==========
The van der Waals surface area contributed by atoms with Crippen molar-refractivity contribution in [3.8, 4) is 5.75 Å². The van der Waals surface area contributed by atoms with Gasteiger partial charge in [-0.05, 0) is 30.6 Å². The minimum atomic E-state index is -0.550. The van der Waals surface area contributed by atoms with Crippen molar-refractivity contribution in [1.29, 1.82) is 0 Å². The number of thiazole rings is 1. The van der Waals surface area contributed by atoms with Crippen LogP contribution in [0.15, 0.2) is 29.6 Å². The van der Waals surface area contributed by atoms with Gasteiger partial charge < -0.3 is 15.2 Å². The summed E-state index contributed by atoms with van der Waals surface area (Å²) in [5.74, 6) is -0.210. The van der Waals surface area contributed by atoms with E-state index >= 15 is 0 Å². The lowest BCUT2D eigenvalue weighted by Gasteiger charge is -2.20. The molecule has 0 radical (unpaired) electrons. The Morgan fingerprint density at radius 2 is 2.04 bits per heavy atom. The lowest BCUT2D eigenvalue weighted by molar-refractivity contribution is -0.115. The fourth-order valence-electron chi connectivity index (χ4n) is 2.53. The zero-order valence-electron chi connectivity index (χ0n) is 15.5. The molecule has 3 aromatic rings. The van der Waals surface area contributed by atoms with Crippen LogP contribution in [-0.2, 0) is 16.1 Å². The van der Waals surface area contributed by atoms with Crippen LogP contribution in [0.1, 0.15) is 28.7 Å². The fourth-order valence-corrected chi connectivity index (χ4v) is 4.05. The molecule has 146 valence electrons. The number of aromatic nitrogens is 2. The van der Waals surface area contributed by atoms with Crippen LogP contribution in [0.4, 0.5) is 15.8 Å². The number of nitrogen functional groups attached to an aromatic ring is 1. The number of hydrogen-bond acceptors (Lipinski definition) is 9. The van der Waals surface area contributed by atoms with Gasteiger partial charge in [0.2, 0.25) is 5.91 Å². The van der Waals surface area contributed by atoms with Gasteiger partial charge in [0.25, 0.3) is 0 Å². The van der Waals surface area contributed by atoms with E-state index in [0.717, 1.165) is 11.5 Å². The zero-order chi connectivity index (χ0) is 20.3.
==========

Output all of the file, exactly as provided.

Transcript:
The van der Waals surface area contributed by atoms with Crippen molar-refractivity contribution in [3.8, 4) is 5.75 Å². The van der Waals surface area contributed by atoms with Gasteiger partial charge in [-0.05, 0) is 30.6 Å². The minimum atomic E-state index is -0.550. The van der Waals surface area contributed by atoms with Crippen molar-refractivity contribution in [1.29, 1.82) is 0 Å². The number of thiazole rings is 1. The van der Waals surface area contributed by atoms with Crippen LogP contribution in [0.15, 0.2) is 29.6 Å². The van der Waals surface area contributed by atoms with Gasteiger partial charge < -0.3 is 15.2 Å². The summed E-state index contributed by atoms with van der Waals surface area (Å²) in [5.74, 6) is -0.210. The van der Waals surface area contributed by atoms with E-state index >= 15 is 0 Å². The lowest BCUT2D eigenvalue weighted by Gasteiger charge is -2.20. The molecule has 0 radical (unpaired) electrons. The Morgan fingerprint density at radius 2 is 2.04 bits per heavy atom. The lowest BCUT2D eigenvalue weighted by molar-refractivity contribution is -0.115. The fourth-order valence-electron chi connectivity index (χ4n) is 2.53. The zero-order valence-electron chi connectivity index (χ0n) is 15.5. The molecule has 3 aromatic rings. The van der Waals surface area contributed by atoms with Crippen LogP contribution in [-0.2, 0) is 16.1 Å². The van der Waals surface area contributed by atoms with Crippen LogP contribution in [0.1, 0.15) is 28.7 Å². The fourth-order valence-corrected chi connectivity index (χ4v) is 4.05. The molecule has 146 valence electrons. The number of aromatic nitrogens is 2. The van der Waals surface area contributed by atoms with Crippen LogP contribution in [0.4, 0.5) is 15.8 Å². The number of nitrogen functional groups attached to an aromatic ring is 1. The number of hydrogen-bond acceptors (Lipinski definition) is 9. The van der Waals surface area contributed by atoms with Gasteiger partial charge in [0.2, 0.25) is 5.91 Å². The van der Waals surface area contributed by atoms with Gasteiger partial charge in [0.25, 0.3) is 0 Å². The van der Waals surface area contributed by atoms with E-state index in [0.717, 1.165) is 11.5 Å². The zero-order chi connectivity index (χ0) is 20.3.